It’s a delicate subject so discretion, please .
The subject is the bathrooms in public rest rooms.
Let’s start with the toilet seat covers. The ones in a plastic box of covers attached to the wall over the toilet. It says, in clear English, “pull up and then down.”
So I pull up and then down, and find a tissue looking object the shape of a toilet seat in my hand. It is transparent and has some scoring around the inside. The shape is a toilet seat on the outside with a smaller toilet seat shape inside.
Now what? Am I supposed to tear the areas of scoring to get an opening in the middle, or put the entire piece directly on top of the toilet seat, scored areas intact?
Was the inventor of this accessory going for the “clear sailing method”, with nothing but air between the seat and the person using it? Or did he plan for the person to simply pee through the tissue as it lay in tact on the seat?
While the world is busy with its rioting, losing homes and losing jobs, these are the kinds of dilemmas that concern me.
And while we’re in the toilet, what about the automatic flush? It must be on hormones or steroids. Here’s what typically happens.
I walk into the Ladies Room, close the stall door, put my handbag on the hook, and hear something flushing. I have not even looked in the direction of the toilet; my back was facing it as I dealt with the handbag hook.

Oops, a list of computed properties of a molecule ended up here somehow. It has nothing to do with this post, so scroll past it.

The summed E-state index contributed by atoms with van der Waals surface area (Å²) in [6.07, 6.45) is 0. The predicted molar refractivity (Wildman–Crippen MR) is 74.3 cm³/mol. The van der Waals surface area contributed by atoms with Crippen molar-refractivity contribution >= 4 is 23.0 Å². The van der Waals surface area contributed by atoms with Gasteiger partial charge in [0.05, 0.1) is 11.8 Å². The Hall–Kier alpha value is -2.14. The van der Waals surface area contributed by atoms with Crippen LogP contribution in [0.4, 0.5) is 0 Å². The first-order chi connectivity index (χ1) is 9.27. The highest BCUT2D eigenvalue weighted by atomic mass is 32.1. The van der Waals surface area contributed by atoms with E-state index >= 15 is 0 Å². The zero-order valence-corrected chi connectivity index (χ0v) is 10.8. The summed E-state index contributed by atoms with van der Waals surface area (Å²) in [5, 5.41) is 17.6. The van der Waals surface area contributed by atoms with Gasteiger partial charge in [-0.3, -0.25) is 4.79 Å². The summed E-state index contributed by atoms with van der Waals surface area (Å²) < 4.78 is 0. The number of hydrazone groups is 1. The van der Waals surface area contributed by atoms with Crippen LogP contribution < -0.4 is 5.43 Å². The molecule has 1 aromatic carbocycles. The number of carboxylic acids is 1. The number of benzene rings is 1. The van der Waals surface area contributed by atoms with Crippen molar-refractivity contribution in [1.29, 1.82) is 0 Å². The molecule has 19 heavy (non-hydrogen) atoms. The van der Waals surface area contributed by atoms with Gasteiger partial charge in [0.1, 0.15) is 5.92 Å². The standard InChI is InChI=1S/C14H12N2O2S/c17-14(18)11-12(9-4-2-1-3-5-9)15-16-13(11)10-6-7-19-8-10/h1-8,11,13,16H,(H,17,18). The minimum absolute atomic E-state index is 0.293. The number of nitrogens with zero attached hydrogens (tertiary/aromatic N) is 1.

So I inch forward and approach the flushing thing, when it does it again. Another flush.
When the time arrives for actually needing the toilet to flush it does so on schedule. Then as I reach for my bag and prepare to leave, it flushes a final farewell.
Four flushes, only three necessary. At least three times the amount of water wasted.
Then off to the sink, fitted with an automated spout. As I push down the soap dispenser the obliging water spout greets me with a cascade of water. I rinse my hands and reach for a paper towel. My hands are dry: the water is still running in the sink.
The amount of water wasted in this one visit, multiplied by the number of women visiting the rest room in a single day would be enough to make the Sahara bloom and rebloom.
So I am mounting an appeal to conservationists everywhere. Please help me stop the water wasting. You may assume that clean water is readily available to people everywhere in the world. But this is not so.
I sponsor a child in Kenya through SHAREAFRICA.ORG. Winnie is a ten year old AIDS orphan. She sent me a letter recently describing her chores. They include mopping the floors and fetching water. Winnie walks to a stream and fills and carries heavy buckets of water back to the school several times a day. I shudder to think about the contaminated water those children are forced to drink.
Yet we squander this precious resource with our modern conveniences.